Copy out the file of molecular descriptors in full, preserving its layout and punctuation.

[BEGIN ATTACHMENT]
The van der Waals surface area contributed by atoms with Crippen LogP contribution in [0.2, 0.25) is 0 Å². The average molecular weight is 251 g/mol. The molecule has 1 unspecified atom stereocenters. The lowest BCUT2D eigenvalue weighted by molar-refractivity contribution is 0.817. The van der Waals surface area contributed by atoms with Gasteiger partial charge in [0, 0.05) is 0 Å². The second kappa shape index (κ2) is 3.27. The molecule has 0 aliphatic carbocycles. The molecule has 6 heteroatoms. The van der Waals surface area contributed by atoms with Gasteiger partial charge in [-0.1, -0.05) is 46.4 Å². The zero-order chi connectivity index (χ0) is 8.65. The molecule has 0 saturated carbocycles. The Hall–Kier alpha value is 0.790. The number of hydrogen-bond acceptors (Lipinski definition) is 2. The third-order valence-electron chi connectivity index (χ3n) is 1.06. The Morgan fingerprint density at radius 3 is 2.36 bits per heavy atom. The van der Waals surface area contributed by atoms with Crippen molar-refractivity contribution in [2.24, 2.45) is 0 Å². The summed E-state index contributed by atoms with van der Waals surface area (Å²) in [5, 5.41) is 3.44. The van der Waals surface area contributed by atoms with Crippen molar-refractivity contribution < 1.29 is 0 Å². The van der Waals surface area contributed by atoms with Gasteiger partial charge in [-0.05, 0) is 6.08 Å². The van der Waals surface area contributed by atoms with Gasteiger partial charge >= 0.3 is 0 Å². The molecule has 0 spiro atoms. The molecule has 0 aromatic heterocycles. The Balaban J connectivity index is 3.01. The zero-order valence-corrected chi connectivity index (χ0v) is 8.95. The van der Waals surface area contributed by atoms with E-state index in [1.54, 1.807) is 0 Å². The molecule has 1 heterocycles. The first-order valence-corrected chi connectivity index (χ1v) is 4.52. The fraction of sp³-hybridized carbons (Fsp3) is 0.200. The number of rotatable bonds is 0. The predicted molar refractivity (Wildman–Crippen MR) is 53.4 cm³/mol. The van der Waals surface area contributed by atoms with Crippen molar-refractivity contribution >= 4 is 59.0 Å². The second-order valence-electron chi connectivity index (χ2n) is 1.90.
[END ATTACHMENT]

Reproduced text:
The van der Waals surface area contributed by atoms with Crippen LogP contribution in [0.2, 0.25) is 0 Å². The average molecular weight is 251 g/mol. The molecule has 1 unspecified atom stereocenters. The lowest BCUT2D eigenvalue weighted by molar-refractivity contribution is 0.817. The van der Waals surface area contributed by atoms with Gasteiger partial charge in [0, 0.05) is 0 Å². The second kappa shape index (κ2) is 3.27. The molecule has 0 aliphatic carbocycles. The molecule has 6 heteroatoms. The van der Waals surface area contributed by atoms with Gasteiger partial charge in [-0.1, -0.05) is 46.4 Å². The zero-order chi connectivity index (χ0) is 8.65. The molecule has 0 saturated carbocycles. The Hall–Kier alpha value is 0.790. The number of hydrogen-bond acceptors (Lipinski definition) is 2. The third-order valence-electron chi connectivity index (χ3n) is 1.06. The Morgan fingerprint density at radius 3 is 2.36 bits per heavy atom. The van der Waals surface area contributed by atoms with Crippen molar-refractivity contribution in [2.24, 2.45) is 0 Å². The summed E-state index contributed by atoms with van der Waals surface area (Å²) in [5, 5.41) is 3.44. The van der Waals surface area contributed by atoms with Crippen molar-refractivity contribution < 1.29 is 0 Å². The van der Waals surface area contributed by atoms with Gasteiger partial charge in [-0.05, 0) is 6.08 Å². The van der Waals surface area contributed by atoms with Gasteiger partial charge >= 0.3 is 0 Å². The molecule has 0 spiro atoms. The molecule has 0 aromatic heterocycles. The Balaban J connectivity index is 3.01. The zero-order valence-corrected chi connectivity index (χ0v) is 8.95. The van der Waals surface area contributed by atoms with E-state index in [1.54, 1.807) is 0 Å². The molecule has 1 heterocycles. The first-order valence-corrected chi connectivity index (χ1v) is 4.52. The fraction of sp³-hybridized carbons (Fsp3) is 0.200. The number of rotatable bonds is 0. The predicted molar refractivity (Wildman–Crippen MR) is 53.4 cm³/mol. The van der Waals surface area contributed by atoms with Crippen molar-refractivity contribution >= 4 is 59.0 Å². The second-order valence-electron chi connectivity index (χ2n) is 1.90.